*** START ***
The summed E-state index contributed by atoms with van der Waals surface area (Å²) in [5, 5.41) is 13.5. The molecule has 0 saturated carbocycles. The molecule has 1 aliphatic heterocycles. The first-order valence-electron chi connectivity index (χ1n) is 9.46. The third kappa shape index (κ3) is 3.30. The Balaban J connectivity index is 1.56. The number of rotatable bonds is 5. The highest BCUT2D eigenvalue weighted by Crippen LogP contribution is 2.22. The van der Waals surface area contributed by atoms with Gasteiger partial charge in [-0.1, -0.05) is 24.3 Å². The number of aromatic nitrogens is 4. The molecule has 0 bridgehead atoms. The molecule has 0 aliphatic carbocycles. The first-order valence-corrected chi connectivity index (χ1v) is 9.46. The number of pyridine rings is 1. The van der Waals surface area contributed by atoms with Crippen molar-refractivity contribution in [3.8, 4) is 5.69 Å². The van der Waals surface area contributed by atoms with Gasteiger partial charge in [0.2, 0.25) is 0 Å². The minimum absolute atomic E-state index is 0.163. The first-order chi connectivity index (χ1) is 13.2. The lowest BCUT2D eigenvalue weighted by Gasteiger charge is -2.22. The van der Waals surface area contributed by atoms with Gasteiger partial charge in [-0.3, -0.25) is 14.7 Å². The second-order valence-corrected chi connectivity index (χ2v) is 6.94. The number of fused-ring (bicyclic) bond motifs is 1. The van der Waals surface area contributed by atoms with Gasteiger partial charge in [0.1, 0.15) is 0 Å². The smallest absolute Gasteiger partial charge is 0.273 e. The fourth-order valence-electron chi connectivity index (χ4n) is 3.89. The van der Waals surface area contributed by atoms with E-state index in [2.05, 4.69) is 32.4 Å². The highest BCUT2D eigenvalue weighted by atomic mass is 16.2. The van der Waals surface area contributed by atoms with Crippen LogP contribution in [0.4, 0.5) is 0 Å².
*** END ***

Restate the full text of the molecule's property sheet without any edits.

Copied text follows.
The summed E-state index contributed by atoms with van der Waals surface area (Å²) in [5, 5.41) is 13.5. The molecule has 0 saturated carbocycles. The molecule has 1 aliphatic heterocycles. The first-order valence-electron chi connectivity index (χ1n) is 9.46. The third kappa shape index (κ3) is 3.30. The Balaban J connectivity index is 1.56. The number of rotatable bonds is 5. The highest BCUT2D eigenvalue weighted by Crippen LogP contribution is 2.22. The van der Waals surface area contributed by atoms with Gasteiger partial charge in [-0.1, -0.05) is 24.3 Å². The number of aromatic nitrogens is 4. The molecule has 0 bridgehead atoms. The molecule has 0 aliphatic carbocycles. The first-order valence-corrected chi connectivity index (χ1v) is 9.46. The number of pyridine rings is 1. The van der Waals surface area contributed by atoms with Crippen molar-refractivity contribution in [3.8, 4) is 5.69 Å². The van der Waals surface area contributed by atoms with Gasteiger partial charge in [0.2, 0.25) is 0 Å². The minimum absolute atomic E-state index is 0.163. The first-order chi connectivity index (χ1) is 13.2. The lowest BCUT2D eigenvalue weighted by Gasteiger charge is -2.22. The van der Waals surface area contributed by atoms with Gasteiger partial charge in [-0.3, -0.25) is 14.7 Å². The second-order valence-corrected chi connectivity index (χ2v) is 6.94. The number of fused-ring (bicyclic) bond motifs is 1. The van der Waals surface area contributed by atoms with Gasteiger partial charge in [0.1, 0.15) is 0 Å². The smallest absolute Gasteiger partial charge is 0.273 e. The fourth-order valence-electron chi connectivity index (χ4n) is 3.89. The van der Waals surface area contributed by atoms with E-state index in [2.05, 4.69) is 32.4 Å². The highest BCUT2D eigenvalue weighted by atomic mass is 16.2. The van der Waals surface area contributed by atoms with Crippen LogP contribution in [0.4, 0.5) is 0 Å².